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Hydraulic fracturing (called “frac jobs” or “frac’ing” in the industry, with the spelling “fracking” being common in media reports) is a process that results in the creation of fractures in rocks. The most important industrial use is in stimulating oil and gas wells, where hydraulic fracturing has been used for over 60 years in more than one million wells. The fracturing is done from a wellbore drilled into reservoir rock formations to increase the rate and ultimate recovery of oil and natural gas.
Hydraulic fractures may be natural or man-made and are extended by internal fluid pressure which opens the fracture and causes it to extend through the rock. Natural hydraulic fractures include volcanic dikes, sills and fracturing by ice as in frost weathering. Man-made fluid-driven fractures are formed at depth in a borehole and extend into targeted formations. The fracture width is typically maintained after the injection by introducing a proppant into the injected fluid. Proppant is a material, such as grains of sand, ceramic, or other particulates, that prevent the fractures from closing when the injection is stopped.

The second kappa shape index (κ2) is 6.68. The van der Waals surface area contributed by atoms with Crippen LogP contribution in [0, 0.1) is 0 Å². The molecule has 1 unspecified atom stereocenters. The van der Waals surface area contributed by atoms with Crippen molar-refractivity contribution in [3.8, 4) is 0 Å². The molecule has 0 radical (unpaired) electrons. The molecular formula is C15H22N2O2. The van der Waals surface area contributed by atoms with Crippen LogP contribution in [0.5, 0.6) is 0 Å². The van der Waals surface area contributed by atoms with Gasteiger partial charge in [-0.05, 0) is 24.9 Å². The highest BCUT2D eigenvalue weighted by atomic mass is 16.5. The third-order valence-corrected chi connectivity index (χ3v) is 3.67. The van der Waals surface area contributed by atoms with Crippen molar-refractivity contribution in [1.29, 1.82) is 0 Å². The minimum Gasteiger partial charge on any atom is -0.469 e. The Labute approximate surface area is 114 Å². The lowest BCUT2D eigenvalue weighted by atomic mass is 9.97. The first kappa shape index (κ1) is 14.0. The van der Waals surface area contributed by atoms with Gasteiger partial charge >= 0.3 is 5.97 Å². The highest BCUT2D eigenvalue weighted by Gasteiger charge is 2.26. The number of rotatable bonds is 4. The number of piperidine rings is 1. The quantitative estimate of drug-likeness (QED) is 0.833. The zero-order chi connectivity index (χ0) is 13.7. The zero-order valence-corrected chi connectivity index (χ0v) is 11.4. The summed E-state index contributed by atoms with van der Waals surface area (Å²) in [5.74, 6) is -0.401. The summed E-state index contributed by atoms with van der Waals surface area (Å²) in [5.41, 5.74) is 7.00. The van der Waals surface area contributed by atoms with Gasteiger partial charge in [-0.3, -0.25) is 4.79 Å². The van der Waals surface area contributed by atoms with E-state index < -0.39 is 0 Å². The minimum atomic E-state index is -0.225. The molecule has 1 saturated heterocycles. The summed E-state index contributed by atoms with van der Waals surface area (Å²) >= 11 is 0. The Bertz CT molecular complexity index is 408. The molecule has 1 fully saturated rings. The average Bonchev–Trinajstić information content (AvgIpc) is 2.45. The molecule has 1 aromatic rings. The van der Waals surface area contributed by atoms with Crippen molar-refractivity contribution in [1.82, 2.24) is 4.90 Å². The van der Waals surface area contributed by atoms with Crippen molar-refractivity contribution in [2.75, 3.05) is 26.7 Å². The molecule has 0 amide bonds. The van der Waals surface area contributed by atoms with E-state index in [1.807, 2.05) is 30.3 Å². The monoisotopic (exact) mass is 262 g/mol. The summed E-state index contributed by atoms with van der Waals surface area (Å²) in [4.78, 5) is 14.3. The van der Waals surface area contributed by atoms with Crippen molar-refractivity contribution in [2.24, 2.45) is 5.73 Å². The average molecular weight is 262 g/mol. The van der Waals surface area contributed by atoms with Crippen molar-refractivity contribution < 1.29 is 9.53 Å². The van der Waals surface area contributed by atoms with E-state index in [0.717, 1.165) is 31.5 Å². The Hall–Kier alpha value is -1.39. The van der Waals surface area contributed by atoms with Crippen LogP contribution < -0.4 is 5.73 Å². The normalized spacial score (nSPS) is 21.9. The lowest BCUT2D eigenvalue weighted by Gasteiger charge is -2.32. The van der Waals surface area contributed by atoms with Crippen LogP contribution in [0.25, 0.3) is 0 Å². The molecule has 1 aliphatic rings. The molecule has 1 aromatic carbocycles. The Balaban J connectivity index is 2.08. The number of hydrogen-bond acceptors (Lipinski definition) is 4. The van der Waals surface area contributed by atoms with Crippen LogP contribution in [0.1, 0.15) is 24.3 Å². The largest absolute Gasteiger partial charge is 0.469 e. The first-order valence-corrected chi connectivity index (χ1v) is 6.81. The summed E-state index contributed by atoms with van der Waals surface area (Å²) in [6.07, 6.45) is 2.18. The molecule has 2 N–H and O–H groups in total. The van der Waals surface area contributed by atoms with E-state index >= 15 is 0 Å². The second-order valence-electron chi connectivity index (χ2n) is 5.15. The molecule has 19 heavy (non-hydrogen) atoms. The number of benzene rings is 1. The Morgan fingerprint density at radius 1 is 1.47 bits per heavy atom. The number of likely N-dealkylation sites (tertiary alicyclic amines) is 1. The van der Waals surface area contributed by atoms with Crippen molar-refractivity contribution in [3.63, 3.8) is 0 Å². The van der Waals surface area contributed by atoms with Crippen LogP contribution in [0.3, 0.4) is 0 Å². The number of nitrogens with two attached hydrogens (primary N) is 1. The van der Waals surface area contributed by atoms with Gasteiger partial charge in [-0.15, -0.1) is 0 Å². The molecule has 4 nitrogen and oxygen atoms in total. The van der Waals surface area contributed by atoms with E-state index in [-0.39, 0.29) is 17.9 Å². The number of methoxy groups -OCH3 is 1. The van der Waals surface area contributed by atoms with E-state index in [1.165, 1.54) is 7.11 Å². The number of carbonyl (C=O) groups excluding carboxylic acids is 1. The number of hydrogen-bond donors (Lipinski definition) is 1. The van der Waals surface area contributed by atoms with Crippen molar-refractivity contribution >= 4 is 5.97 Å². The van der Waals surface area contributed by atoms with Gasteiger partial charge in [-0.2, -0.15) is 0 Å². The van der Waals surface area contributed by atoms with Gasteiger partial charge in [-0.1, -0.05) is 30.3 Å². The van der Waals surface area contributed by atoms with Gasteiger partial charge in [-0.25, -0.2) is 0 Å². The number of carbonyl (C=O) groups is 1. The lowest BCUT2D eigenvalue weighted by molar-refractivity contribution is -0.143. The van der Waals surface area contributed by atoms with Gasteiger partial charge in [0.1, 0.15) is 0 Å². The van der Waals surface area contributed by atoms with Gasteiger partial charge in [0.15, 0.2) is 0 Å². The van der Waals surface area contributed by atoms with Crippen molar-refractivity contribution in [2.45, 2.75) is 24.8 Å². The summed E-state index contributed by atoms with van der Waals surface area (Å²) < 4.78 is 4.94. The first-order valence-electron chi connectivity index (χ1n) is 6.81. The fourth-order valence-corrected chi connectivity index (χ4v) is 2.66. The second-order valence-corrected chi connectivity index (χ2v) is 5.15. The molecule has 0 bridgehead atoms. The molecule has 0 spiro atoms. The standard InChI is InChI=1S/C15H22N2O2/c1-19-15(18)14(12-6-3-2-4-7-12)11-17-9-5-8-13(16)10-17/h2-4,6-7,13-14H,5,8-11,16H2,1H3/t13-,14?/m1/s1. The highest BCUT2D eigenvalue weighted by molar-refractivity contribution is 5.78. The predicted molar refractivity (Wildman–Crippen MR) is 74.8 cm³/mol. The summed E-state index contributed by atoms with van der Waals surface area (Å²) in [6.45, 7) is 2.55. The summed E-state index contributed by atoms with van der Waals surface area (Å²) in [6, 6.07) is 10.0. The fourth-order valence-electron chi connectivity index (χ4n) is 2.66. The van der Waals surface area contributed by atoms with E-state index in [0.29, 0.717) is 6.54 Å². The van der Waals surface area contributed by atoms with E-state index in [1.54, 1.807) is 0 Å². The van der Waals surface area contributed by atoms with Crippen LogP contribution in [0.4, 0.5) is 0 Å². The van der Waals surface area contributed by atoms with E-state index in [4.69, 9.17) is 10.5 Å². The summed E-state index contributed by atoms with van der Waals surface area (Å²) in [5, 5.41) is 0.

The technique of hydraulic fracturing is used to increase or restore the rate at which fluids, such as oil, gas or water, can be produced from a reservoir, including unconventional reservoirs such as shale rock or coal beds. Hydraulic fracturing enables the production of natural gas and oil from rock formations deep below the earth’s surface (generally 5,000-20,000 feet). At such depth, there may not be sufficient porosity and permeability to allow natural gas and oil to flow from the rock into the wellbore at economic rates. For example, creating conductive fractures in the rock is essential to produce gas from shale reservoirs because of the extremely low natural permeability of shale, (which is measured in the microdarcy to nanodarcy range). The fracture provides a conductive path connecting a larger area of the reservoir to the well, thereby increasing the area from which natural gas and liquids can be recovered from the targeted formation.
Hydraulic fracturing for stimulation of oil and natural gas wells was first used in the United States in 1947. It was first used commercially in 1949, and because of its success in increasing production from oil wells was quickly adopted, and is now used worldwide in tens of thousands of oil and natural gas wells annually. The first industrial use of hydraulic fracturing was as early as 1903, according to T.L. Watson. Before that date, hydraulic fracturing was used at Mt. Airy Quarry, near Mt Airy, North Carolina where it was (and still is) used to separate granite blocks from bedrock.
Volcanic dikes and sills are examples of natural hydraulic fractures. Hydraulic fracturing incorporates results from the disciplines of fracture mechanics, fluid mechanics, solid mechanics, and porous medium flow.